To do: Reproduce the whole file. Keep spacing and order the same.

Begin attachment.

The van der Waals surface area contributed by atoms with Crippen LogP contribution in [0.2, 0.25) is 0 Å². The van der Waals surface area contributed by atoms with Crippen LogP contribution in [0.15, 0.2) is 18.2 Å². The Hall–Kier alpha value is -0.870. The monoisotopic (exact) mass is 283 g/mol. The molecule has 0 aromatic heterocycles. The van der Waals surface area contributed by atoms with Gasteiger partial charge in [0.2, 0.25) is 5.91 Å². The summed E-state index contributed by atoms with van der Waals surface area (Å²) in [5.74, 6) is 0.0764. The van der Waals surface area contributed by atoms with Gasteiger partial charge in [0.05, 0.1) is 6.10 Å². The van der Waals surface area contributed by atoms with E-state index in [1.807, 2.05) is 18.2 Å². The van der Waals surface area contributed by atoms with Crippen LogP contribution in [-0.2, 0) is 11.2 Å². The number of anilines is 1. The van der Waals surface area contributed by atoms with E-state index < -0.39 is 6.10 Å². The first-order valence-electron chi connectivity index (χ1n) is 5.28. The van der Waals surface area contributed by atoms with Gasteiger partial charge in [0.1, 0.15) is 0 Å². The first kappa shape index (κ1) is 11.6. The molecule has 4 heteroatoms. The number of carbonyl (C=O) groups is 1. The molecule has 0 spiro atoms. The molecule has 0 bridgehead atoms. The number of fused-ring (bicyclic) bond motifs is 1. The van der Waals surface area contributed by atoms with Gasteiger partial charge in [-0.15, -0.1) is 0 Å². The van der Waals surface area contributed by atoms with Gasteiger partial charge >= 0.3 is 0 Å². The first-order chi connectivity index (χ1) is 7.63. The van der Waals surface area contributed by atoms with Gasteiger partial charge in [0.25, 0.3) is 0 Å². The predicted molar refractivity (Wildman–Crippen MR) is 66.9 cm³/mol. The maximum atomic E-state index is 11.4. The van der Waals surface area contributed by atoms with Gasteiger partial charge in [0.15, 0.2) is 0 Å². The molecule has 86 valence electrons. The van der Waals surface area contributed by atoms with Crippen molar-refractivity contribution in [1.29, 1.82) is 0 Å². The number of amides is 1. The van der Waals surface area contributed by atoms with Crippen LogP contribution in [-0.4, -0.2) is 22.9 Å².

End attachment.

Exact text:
The van der Waals surface area contributed by atoms with Crippen LogP contribution in [0.2, 0.25) is 0 Å². The van der Waals surface area contributed by atoms with Crippen LogP contribution in [0.15, 0.2) is 18.2 Å². The Hall–Kier alpha value is -0.870. The monoisotopic (exact) mass is 283 g/mol. The molecule has 0 aromatic heterocycles. The van der Waals surface area contributed by atoms with Gasteiger partial charge in [0.2, 0.25) is 5.91 Å². The summed E-state index contributed by atoms with van der Waals surface area (Å²) in [5.74, 6) is 0.0764. The van der Waals surface area contributed by atoms with Gasteiger partial charge in [0.05, 0.1) is 6.10 Å². The van der Waals surface area contributed by atoms with E-state index in [1.807, 2.05) is 18.2 Å². The van der Waals surface area contributed by atoms with Crippen LogP contribution in [-0.2, 0) is 11.2 Å². The number of anilines is 1. The van der Waals surface area contributed by atoms with E-state index < -0.39 is 6.10 Å². The first-order valence-electron chi connectivity index (χ1n) is 5.28. The van der Waals surface area contributed by atoms with Gasteiger partial charge in [0.1, 0.15) is 0 Å². The first kappa shape index (κ1) is 11.6. The molecule has 4 heteroatoms. The number of carbonyl (C=O) groups is 1. The molecule has 0 spiro atoms. The molecule has 0 bridgehead atoms. The number of fused-ring (bicyclic) bond motifs is 1. The van der Waals surface area contributed by atoms with Gasteiger partial charge in [-0.15, -0.1) is 0 Å². The van der Waals surface area contributed by atoms with Gasteiger partial charge >= 0.3 is 0 Å². The first-order chi connectivity index (χ1) is 7.63. The van der Waals surface area contributed by atoms with Gasteiger partial charge in [0.25, 0.3) is 0 Å². The predicted molar refractivity (Wildman–Crippen MR) is 66.9 cm³/mol. The maximum atomic E-state index is 11.4. The van der Waals surface area contributed by atoms with Gasteiger partial charge in [0.15, 0.2) is 0 Å². The molecule has 86 valence electrons. The van der Waals surface area contributed by atoms with Crippen molar-refractivity contribution in [1.29, 1.82) is 0 Å². The number of amides is 1. The van der Waals surface area contributed by atoms with Crippen LogP contribution in [-0.4, -0.2) is 22.9 Å².